Kiwi scientists have discovered a "Jekyll and Hyde" human gene variant that can "turn bad" when affected by sugary drinks and raise the risk of developing gout.
The study by University of Otago and Auckland scientists has found that sugary drinks reverse the benefits of a gene variant that would usually protect against gout.
Gout is a common and debilitating arthritic disease which is caused by high levels of uric acid in the blood.
The acid crystallises in the joints causing a painful inflammatory response.
It's the most common form of arthritis in New Zealand, with particularly high rates in men.
The study, published online on Thursday in the international journal Annals of the Rheumatic Diseases, shows that when the variant of the gene SLC2A9 behaves correctly, it helps transport uric acid out of the blood stream and facilitates its excretion through the kidney.
"But when people with this gene variant consume sugary drinks, it takes on Jekyll and Hyde characteristics," Associate Professor Tony Merriman said.
"The apparent function of the gene variant reverses, such that we think uric acid is instead transported back into the blood-stream and the risk of gout is increased.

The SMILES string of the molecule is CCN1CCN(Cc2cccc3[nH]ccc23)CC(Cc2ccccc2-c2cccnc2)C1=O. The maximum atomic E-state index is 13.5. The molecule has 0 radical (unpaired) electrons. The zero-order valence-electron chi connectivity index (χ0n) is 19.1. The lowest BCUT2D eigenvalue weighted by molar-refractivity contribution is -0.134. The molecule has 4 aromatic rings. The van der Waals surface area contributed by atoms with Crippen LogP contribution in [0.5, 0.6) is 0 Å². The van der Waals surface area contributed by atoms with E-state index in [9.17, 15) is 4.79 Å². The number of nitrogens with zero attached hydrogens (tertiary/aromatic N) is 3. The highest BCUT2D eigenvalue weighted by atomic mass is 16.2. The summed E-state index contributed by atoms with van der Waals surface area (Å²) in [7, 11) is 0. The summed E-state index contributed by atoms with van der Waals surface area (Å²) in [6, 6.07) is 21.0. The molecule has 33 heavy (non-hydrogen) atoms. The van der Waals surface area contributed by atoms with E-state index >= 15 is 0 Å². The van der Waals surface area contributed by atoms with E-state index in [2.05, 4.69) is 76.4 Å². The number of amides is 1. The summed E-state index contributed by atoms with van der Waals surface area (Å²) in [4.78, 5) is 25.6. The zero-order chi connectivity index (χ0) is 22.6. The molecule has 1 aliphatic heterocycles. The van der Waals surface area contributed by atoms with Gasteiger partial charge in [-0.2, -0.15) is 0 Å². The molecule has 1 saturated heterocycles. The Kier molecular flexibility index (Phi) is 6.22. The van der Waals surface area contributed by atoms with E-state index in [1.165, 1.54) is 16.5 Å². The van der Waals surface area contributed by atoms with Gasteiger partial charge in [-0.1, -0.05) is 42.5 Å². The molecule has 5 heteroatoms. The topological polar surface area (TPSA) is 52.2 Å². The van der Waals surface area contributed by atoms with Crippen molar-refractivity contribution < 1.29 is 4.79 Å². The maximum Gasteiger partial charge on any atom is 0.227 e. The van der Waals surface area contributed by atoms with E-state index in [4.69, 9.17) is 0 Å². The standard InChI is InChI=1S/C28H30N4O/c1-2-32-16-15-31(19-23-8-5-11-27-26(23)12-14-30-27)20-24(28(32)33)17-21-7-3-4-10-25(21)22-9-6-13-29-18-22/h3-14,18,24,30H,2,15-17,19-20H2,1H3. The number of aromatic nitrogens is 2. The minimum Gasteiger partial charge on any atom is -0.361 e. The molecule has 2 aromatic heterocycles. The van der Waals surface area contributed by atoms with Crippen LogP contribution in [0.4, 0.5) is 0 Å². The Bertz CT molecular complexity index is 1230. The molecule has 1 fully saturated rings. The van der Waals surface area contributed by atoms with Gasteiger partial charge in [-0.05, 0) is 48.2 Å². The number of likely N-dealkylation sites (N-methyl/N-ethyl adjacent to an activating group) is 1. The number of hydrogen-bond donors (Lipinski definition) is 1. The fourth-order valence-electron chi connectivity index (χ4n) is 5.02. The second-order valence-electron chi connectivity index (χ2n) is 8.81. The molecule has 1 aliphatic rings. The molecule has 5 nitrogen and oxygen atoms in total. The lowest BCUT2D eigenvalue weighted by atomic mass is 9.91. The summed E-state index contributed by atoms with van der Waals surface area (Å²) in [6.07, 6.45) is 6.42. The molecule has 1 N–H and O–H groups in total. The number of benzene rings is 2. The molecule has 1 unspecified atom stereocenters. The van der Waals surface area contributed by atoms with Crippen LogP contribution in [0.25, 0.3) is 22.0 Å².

"So, not only does sugar raise uric acid in the blood due to processing in the liver, but it also appears to directly interfere with excretion of uric acid from the kidney. This was a quite unpredictable interaction."
The scientists also found that consuming sugar-sweetened soft drinks increases the risk of gout in New Zealanders, including for Maori and Pacific people, independent of their weight.
"Each daily 300ml serving of sugar-sweetened drink increases the chance of gout by 13 per cent," Prof Merriman said.
Gout attacks can be prevented by the prescribed daily use of the medicine allopurinol, which lowers the production of uric acid in the blood.
Now, as a result of the new research, Prof Merriman also recommends people with gout should not drink any sugary drinks.